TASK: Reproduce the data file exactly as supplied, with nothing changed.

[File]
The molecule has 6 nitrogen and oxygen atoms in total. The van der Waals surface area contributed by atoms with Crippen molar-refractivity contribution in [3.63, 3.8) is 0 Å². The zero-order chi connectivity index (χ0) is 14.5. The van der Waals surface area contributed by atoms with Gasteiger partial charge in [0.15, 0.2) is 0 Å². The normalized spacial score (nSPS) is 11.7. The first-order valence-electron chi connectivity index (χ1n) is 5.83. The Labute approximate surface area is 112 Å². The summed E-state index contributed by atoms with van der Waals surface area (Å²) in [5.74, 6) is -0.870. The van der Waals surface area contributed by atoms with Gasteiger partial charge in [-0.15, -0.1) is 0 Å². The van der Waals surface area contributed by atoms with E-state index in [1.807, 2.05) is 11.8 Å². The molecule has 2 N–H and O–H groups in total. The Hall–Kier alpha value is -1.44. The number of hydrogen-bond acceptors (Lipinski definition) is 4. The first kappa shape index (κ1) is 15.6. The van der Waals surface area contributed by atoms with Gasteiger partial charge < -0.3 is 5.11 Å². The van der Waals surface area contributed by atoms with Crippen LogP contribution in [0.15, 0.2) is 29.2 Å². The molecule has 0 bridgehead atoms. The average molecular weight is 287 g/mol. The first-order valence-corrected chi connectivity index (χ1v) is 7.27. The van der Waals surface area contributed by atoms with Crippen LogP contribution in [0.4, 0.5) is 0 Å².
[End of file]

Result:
The molecule has 6 nitrogen and oxygen atoms in total. The van der Waals surface area contributed by atoms with Crippen molar-refractivity contribution in [3.63, 3.8) is 0 Å². The zero-order chi connectivity index (χ0) is 14.5. The van der Waals surface area contributed by atoms with Gasteiger partial charge in [0.15, 0.2) is 0 Å². The normalized spacial score (nSPS) is 11.7. The first-order valence-electron chi connectivity index (χ1n) is 5.83. The Labute approximate surface area is 112 Å². The summed E-state index contributed by atoms with van der Waals surface area (Å²) in [5.74, 6) is -0.870. The van der Waals surface area contributed by atoms with Gasteiger partial charge in [-0.15, -0.1) is 0 Å². The van der Waals surface area contributed by atoms with E-state index in [1.807, 2.05) is 11.8 Å². The molecule has 2 N–H and O–H groups in total. The Hall–Kier alpha value is -1.44. The number of hydrogen-bond acceptors (Lipinski definition) is 4. The first kappa shape index (κ1) is 15.6. The van der Waals surface area contributed by atoms with Gasteiger partial charge < -0.3 is 5.11 Å². The van der Waals surface area contributed by atoms with Crippen LogP contribution in [0.15, 0.2) is 29.2 Å². The molecule has 0 bridgehead atoms. The average molecular weight is 287 g/mol. The first-order valence-corrected chi connectivity index (χ1v) is 7.27. The van der Waals surface area contributed by atoms with Crippen LogP contribution in [0.4, 0.5) is 0 Å².